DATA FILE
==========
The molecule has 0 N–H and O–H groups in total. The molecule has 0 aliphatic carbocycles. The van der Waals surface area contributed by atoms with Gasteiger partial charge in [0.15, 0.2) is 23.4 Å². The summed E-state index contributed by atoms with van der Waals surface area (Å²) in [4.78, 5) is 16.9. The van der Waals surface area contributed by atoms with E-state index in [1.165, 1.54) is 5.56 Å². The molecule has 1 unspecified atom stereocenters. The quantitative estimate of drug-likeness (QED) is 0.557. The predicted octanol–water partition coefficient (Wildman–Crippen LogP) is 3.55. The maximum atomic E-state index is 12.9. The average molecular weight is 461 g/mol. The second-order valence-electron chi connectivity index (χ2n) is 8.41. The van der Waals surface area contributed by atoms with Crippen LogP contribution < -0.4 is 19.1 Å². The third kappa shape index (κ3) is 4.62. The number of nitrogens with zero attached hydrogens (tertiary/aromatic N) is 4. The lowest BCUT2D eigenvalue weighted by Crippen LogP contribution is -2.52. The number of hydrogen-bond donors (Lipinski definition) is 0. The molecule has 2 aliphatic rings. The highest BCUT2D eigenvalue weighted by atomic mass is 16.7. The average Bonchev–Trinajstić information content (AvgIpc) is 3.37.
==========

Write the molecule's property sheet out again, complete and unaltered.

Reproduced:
The molecule has 0 N–H and O–H groups in total. The molecule has 0 aliphatic carbocycles. The van der Waals surface area contributed by atoms with Gasteiger partial charge in [0.15, 0.2) is 23.4 Å². The summed E-state index contributed by atoms with van der Waals surface area (Å²) in [4.78, 5) is 16.9. The van der Waals surface area contributed by atoms with E-state index in [1.165, 1.54) is 5.56 Å². The molecule has 1 unspecified atom stereocenters. The quantitative estimate of drug-likeness (QED) is 0.557. The predicted octanol–water partition coefficient (Wildman–Crippen LogP) is 3.55. The maximum atomic E-state index is 12.9. The average molecular weight is 461 g/mol. The second-order valence-electron chi connectivity index (χ2n) is 8.41. The van der Waals surface area contributed by atoms with Crippen LogP contribution < -0.4 is 19.1 Å². The third kappa shape index (κ3) is 4.62. The number of nitrogens with zero attached hydrogens (tertiary/aromatic N) is 4. The lowest BCUT2D eigenvalue weighted by Crippen LogP contribution is -2.52. The number of hydrogen-bond donors (Lipinski definition) is 0. The molecule has 2 aliphatic rings. The highest BCUT2D eigenvalue weighted by atomic mass is 16.7. The average Bonchev–Trinajstić information content (AvgIpc) is 3.37.